Revolutionizing Parkinson’s Care With an AI-Powered Remote Assessment Tool

In a significant breakthrough for Parkinson’s disease assessment, researchers at the University of Rochester have developed a remote AI tool that can assess the severity of Parkinson’s disease with just ten taps of the finger.1

Revolutionizing Parkinson’s Care With an AI-Powered Remote Assessment Tool

Image Credit: PopTika/

Traditionally, doctors have relied on simple motor tasks to assess movement disorders and rate the severity using guidelines such as the Movement Disorder Society Unified Parkinson’s Disease Rating Scale (MDS-UPDRS).

However, this new research, published in the journal npj Digital Medicine, could potentially allow individuals suffering from Parkinson’s and other motor neurological conditions to be “remotely” and “objectively” monitored.1 The relevancy of such a breakthrough could support those dealing with neurological disorders, which are the leading source of disability globally, with Parkinson’s being the fastest-growing neurological disorder in the world.2

Advanced Assessment for Improving Healthcare

The AI-powered tool operates by monitoring a patient’s motor performance through video captured by a webcam, during which the patient performs a relatively simple hand gesture. The AI utilizes object tracking features that identify specific points on the patient’s hand. These points are then swiftly cross-referenced with the MDS-UPDRS guidelines, assessing various criteria such as speed, amplitude, and frequency.

Once the assessment is complete, the AI model then scores the patient’s motor performance between 0-4, which offers rapid insights into the severity of symptoms such as tremors.1 With easy access to an advanced AI assessment platform that provides almost instant results, Parkinson’s patients would have improved access and better control of their healthcare.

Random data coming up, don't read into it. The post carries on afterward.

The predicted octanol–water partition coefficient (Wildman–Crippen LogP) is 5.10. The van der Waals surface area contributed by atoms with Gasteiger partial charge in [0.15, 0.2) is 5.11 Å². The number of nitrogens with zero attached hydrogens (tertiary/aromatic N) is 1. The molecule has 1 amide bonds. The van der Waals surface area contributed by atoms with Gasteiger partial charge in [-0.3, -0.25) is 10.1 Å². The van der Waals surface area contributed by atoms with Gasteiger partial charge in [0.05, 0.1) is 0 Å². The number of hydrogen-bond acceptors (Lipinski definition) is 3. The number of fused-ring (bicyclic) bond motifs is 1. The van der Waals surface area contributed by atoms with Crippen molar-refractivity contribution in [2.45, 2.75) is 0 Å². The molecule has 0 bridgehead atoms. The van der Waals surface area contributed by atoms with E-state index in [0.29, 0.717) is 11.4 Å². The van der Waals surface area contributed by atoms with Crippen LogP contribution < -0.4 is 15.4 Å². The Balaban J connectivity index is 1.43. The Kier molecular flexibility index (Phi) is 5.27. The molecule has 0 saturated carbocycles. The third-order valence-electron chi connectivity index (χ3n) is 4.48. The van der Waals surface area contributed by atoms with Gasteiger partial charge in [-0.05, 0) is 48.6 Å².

These findings could have huge implications for patients who have difficulty gaining access to neurologists, getting appointments, and traveling to the hospital… It’s an example of how AI is being gradually introduced into health care to serve people outside of the clinic and improve health equity and access.3

Ehsan Hoque, Associate Professor, Department of Computer Science and Co-Director of Human-Computer Interaction Laboratory, University of Rochester

Results and Insights

Recognizing the transformative potential of AI in the healthcare field, ensuring access to computer learning technology hinges on configuring systems with the right data and precise outcomes. To this end, the Rochester team enlisted 250 volunteers with Parkinson’s disease to participate in the finger-tapping exercise, which involved both hands and was captured through motion tracking using a web-based application and a computer camera.

The team gathered 489 videos for assessment, excluding those that did not meet data quality standards. The results were then evaluated using the AI-powered tool and compared to assessments conducted on the same footage by neurologists and primary care physicians.

While the neurologists achieved the highest level of accuracy, slightly outperforming the algorithm, the AI-powered tool provided more precise and comprehensive insights compared to the primary care physicians with UPDRS certification.

A notable feature of the AI-powered assessment tool is that, unlike human evaluators who can only calculate the number of taps performed within a specific time frame, the computer model has the capability to continuously and accurately track the finger-tapping speed throughout the task.

Several statistical measures of continuous speed are significantly correlated with PD severity. These granular computations are only attainable using automated video analysis, which, to our knowledge, was missing in prior literature.

Saiful Islam, Rochester Ph.D.

Future Application Potential